This work produced patent number US4131919A titled electronic still camera issued by the Patent and Trademark Office in 1977. In short, Sasson was the creator of the first digital photography. Unfortunately, Kodak dumped him and his creation.
The proof was in 1990. It was not Kodak which released a digital camera for the first consumer but Dycam with Model 1 and Logitech with FotoMan. Seven years later, or precisely in 1997, a scientist named Philippe Kahn successfully gave birth to the concept of a cellphone camera connecting a point-and-shoot camera with a Motorola folding cellphone through several lines of programming code on his laptop.
Armed with this idea, in 2000, Sharp released J-SH04, the world's first camera phone. The photography revolution was born. Today, the world community produced far more photos than in previous decades.
Business Insider recorded 1.2 trillion successful photos created by mankind in 2017. This figure was up from the 660 billion photos taken by humans in 2013. What was unique was that 85 percent of total photos produced by humans in 2017 was created through smartphones, not digital or analog cameras. Conventional cameras alone only accounted for 10,3 percent of the total photos produced by humans.
Legendary photographer Annie Leibovitz told Wired that today iPhones and other smartphones were today's cameras, not Canon, Nikon, or even Kodak, which had indeed been swallowed up by the ages. Today, referring to data published by IDC, Apple was the leader of the smartphone market share with a share of 19.9 percent per quarter 4 2019, superior to Samsung, Huawei, Xiaomi, and OPPO.
In the world of photography, Apple looked more powerful than conventional photography companies such as Canon or Nikon. Unfortunately, if you looked deeper, it was not Apple or any mobile phone manufacturer that had power in the world of photography, but Sony, a company that, according to English photographer Sean Tucker, might not be remembered by professional photographers.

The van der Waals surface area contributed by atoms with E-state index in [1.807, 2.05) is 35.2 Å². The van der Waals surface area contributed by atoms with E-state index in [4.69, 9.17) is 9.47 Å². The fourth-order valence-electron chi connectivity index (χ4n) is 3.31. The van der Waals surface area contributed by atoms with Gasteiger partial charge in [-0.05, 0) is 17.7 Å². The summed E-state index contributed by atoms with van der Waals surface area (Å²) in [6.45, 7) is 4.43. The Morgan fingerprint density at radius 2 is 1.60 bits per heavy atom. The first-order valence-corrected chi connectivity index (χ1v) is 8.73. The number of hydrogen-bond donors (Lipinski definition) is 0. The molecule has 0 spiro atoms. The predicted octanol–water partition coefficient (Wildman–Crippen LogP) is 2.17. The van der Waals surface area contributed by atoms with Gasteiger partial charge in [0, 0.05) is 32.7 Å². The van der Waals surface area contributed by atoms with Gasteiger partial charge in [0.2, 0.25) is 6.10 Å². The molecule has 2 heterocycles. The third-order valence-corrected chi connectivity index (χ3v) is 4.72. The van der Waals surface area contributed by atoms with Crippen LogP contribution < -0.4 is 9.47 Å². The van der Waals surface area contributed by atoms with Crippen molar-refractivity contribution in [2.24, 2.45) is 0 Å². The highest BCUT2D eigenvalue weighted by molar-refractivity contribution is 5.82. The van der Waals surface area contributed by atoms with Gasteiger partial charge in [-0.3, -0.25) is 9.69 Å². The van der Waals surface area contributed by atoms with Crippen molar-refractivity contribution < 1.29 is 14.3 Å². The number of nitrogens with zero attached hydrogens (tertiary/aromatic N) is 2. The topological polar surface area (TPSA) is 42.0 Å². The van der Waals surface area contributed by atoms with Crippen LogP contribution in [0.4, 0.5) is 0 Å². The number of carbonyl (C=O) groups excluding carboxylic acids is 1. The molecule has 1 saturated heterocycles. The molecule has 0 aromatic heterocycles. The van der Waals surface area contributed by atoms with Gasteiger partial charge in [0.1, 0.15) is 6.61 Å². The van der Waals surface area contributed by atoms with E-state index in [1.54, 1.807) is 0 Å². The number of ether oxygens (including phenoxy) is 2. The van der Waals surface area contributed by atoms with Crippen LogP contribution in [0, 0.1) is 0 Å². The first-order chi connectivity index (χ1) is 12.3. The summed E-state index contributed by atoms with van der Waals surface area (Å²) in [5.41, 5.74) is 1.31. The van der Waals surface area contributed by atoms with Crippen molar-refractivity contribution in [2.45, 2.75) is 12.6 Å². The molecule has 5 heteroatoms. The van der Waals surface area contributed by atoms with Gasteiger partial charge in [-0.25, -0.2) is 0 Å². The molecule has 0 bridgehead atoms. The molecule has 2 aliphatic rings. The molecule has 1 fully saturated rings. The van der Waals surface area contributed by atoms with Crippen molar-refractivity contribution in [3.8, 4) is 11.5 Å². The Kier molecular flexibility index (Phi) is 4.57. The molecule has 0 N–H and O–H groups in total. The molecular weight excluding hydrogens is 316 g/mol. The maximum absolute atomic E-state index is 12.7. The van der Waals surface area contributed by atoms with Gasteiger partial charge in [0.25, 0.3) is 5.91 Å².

According to its official website, Sony began developing image sensors in 1996. At that time, instead of developing CCD, Sony developed a variant of complementary metal-oxide-semiconductor image sensors, aka CMOS.
Sony reasoned that the CCD sensor did produce better images at the time, but like the problems Sasson encountered, the CCD was very slow reading data and was also easily lost. According to Sony, if one day, the digital visual world evolved toward a higher definition or 4K, CCD would be worse. So, the most logical choice was CMOS.
Four years later, Sony successfully gave birth to its first CMOS image sensor. Slowly but surely, Sony's prediction proved correct. The digital visual world was indeed moving toward HD up to 4K. CMOS that they created became a choice.
iPhone 11 Pro from Apple used the Sony Exmor IMX356 image sensor. Samsung Galaxy S20 Ultra used a Sony IMX586 sensor. Huawei P40 chose to use Sony IMX700. Sony IMX350 was used as the main weapon by Xiaomi Mi MIX Alpha.
Apart from PlayStation, Sony's sensor business was the best at making money for the company. As reported by Statista, Sony made 1,07 trillion yen from selling image sensors in 2019. In fact, as reported by Bloomberg, Sony was overwhelmed to accept image sensor orders even though the factory was open 24 hours.
Of course, the massive photos produced via mobile phones not only benefitted Sony as the creator of the sensor but also social life. Through a cellphone camera, the arbitrariness of the authorities and the racist attitudes of the general public could be recorded.
Capturing events through cellphone cameras, as happened in the case of George Floyd and Ahmaud Arbery, was able to uncover the fact that racism still haunted humanity.